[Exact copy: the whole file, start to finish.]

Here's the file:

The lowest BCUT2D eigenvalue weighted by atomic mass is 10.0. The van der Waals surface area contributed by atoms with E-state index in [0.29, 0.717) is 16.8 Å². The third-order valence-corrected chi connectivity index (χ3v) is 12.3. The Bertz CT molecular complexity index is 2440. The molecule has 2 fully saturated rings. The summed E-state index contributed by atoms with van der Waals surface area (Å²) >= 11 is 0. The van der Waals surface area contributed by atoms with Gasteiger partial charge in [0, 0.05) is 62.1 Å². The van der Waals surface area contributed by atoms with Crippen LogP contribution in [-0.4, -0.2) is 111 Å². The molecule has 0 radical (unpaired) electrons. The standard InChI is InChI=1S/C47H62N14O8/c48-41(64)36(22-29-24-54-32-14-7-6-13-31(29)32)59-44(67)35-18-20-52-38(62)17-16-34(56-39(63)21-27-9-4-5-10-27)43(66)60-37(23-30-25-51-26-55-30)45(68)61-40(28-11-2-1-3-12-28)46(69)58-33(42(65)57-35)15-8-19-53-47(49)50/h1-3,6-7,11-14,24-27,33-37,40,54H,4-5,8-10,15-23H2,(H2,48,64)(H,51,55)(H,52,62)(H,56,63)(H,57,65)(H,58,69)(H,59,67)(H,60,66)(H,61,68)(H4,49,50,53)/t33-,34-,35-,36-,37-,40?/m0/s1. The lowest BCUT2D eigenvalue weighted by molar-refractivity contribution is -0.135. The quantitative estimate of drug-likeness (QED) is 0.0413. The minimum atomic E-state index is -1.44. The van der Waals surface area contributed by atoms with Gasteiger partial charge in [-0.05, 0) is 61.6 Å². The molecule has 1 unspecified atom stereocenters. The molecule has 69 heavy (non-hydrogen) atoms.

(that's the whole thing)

The lowest BCUT2D eigenvalue weighted by atomic mass is 10.0. The van der Waals surface area contributed by atoms with E-state index in [0.29, 0.717) is 16.8 Å². The third-order valence-corrected chi connectivity index (χ3v) is 12.3. The Bertz CT molecular complexity index is 2440. The molecule has 2 fully saturated rings. The summed E-state index contributed by atoms with van der Waals surface area (Å²) >= 11 is 0. The van der Waals surface area contributed by atoms with Gasteiger partial charge in [0, 0.05) is 62.1 Å². The van der Waals surface area contributed by atoms with Crippen LogP contribution in [-0.4, -0.2) is 111 Å². The molecule has 0 radical (unpaired) electrons. The standard InChI is InChI=1S/C47H62N14O8/c48-41(64)36(22-29-24-54-32-14-7-6-13-31(29)32)59-44(67)35-18-20-52-38(62)17-16-34(56-39(63)21-27-9-4-5-10-27)43(66)60-37(23-30-25-51-26-55-30)45(68)61-40(28-11-2-1-3-12-28)46(69)58-33(42(65)57-35)15-8-19-53-47(49)50/h1-3,6-7,11-14,24-27,33-37,40,54H,4-5,8-10,15-23H2,(H2,48,64)(H,51,55)(H,52,62)(H,56,63)(H,57,65)(H,58,69)(H,59,67)(H,60,66)(H,61,68)(H4,49,50,53)/t33-,34-,35-,36-,37-,40?/m0/s1. The lowest BCUT2D eigenvalue weighted by molar-refractivity contribution is -0.135. The quantitative estimate of drug-likeness (QED) is 0.0413. The minimum atomic E-state index is -1.44. The van der Waals surface area contributed by atoms with Gasteiger partial charge in [-0.05, 0) is 61.6 Å². The molecule has 1 unspecified atom stereocenters. The molecule has 69 heavy (non-hydrogen) atoms.